Traffic is clearing on the road to the Little League World Series in South Williamsport, Pennsylvania, with eight U.S. regional tournaments wrapping up in the next few days. Those eight winners will join eight teams from around the world in the grandest sports event for young people — the Little League World Series.
Little League Baseball is the largest youth sports organization in the world, with 2.6 million boys and girls participating in different age groups from ages 4 to 16. But when you say "Little League World Series," you're talking about one specific tournament — for baseball players 11 and 12.
And this year, the team representing Post Oak Little League in Houston stands an excellent shot at representing the U.S. Southwest in South Williamsport. Post Oak is 2-0 in the Southwest regional tournament and plays the team from Tulsa, Oklahoma tonight for a place in the title round. The game will air live on ESPN2 at 8 pm on August 6. So far, the slugging Post Oak team has clobbered Arkansas by 14-1 and Mississippi by 16-4. Post Oak has plenty of pitchers available to finish the job.
I know all about Post Oak Little League. I was a coach in West University Little League, and Post Oak was our arch nemesis. Our season ended more than once shaking Post Oak's hand and wishing them good luck in the next round.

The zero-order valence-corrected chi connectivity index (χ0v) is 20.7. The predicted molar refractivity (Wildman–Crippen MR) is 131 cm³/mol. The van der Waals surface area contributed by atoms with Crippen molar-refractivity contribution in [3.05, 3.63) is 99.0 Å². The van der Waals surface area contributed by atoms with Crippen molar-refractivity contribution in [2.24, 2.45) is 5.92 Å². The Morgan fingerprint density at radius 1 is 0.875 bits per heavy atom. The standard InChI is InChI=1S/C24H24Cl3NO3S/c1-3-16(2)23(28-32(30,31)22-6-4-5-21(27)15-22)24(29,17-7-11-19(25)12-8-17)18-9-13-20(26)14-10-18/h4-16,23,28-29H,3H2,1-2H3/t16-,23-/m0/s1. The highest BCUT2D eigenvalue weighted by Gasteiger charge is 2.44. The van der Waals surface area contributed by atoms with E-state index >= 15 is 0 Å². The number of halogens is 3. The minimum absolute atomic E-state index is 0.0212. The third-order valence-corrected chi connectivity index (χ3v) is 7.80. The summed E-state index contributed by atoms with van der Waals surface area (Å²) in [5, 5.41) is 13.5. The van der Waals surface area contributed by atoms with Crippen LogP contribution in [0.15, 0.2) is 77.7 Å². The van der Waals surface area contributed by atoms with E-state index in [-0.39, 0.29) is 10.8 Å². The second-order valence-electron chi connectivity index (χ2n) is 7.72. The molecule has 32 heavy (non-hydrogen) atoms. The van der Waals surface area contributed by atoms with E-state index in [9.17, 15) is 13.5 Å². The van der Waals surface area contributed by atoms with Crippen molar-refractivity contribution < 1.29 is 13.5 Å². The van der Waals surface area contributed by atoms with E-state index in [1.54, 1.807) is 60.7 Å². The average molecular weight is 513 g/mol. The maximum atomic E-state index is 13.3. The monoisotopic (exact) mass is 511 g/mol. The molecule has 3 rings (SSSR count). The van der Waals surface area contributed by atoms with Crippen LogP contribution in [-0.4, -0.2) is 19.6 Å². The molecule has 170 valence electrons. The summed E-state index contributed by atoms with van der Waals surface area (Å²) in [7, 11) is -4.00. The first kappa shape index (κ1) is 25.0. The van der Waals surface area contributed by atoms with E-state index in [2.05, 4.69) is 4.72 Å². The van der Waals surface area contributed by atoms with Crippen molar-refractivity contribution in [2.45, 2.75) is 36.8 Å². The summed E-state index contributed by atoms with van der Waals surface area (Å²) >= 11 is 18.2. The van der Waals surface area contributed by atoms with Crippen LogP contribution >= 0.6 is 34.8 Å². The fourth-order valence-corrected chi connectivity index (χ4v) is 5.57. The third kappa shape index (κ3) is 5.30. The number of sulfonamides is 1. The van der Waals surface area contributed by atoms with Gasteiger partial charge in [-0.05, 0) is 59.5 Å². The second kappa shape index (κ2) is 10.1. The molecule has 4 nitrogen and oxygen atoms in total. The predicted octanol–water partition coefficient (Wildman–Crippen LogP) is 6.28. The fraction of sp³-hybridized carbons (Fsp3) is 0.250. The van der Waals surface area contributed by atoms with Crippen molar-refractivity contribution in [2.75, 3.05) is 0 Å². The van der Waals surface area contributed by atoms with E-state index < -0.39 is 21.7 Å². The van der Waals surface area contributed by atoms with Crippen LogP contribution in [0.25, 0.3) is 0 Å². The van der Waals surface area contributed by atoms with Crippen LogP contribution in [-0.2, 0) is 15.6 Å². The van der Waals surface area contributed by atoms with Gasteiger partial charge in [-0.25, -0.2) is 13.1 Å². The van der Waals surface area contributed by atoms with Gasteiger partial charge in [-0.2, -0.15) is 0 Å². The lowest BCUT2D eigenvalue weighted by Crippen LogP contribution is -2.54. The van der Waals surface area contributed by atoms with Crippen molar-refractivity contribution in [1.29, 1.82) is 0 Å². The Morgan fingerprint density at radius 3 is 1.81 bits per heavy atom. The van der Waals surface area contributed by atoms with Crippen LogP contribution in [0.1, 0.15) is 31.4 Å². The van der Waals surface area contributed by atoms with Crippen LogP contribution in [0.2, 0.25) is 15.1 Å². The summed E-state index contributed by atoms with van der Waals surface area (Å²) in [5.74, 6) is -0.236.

This baseball trip is a hit
Whether or not Post Oak clinches the Southwest regional and packs their bags for South Williamsport, I would encourage all parents of Little Leaguers to take a family vacation to the Little League World Series. West U never made it to South Williamsport, but one of the best weeks of my little journalism career was covering the Pearland team in the 2010 Little League World Series.
Not to jinx anything, but I've been watching Post Oak games on the Longhorn Network. If I were a Post Oak parent, I'd be checking Trivago for hotels in South Williamsport. The Little League World Series runs August 16-26 with all games televised on the ESPN network.
Everybody says the World Series is held in Williamsport, but games actually are played in South Williamsport, just a walk across a bridge from Williamsport. Two stadiums are used for the World Series — Howard J. Lamade Stadium and Little League Volunteer Stadium. Admission is free to all games and hot dogs are only $2.50. They'll sell 75,000 dogs during the World Series, but don't go by me: I'm not good at counting hot dogs.
Of course, I followed all the Pearland games in 2010, and the guys made it to the U.S. championship round before losing to Hawaii. I got to know the Pearland parents, especially the mothers who became the rage of South Williamsport with their Texas charm and wild west wardrobe. I know there's a rule, no cheering in the press box, but inside I was rooting for Pearland.
I also spent a lot of time with the team from Japan. I was captivated by their aggressive style of play — the way they stole bases in a game where you're not allowed to lead off first base. They stole off the catcher, not the pitcher. I shook my head in wonderment when the Japanese players bowed with respect to their coaches. Yeah, try asking players to do that in West U. Little League.
A trip to the Moon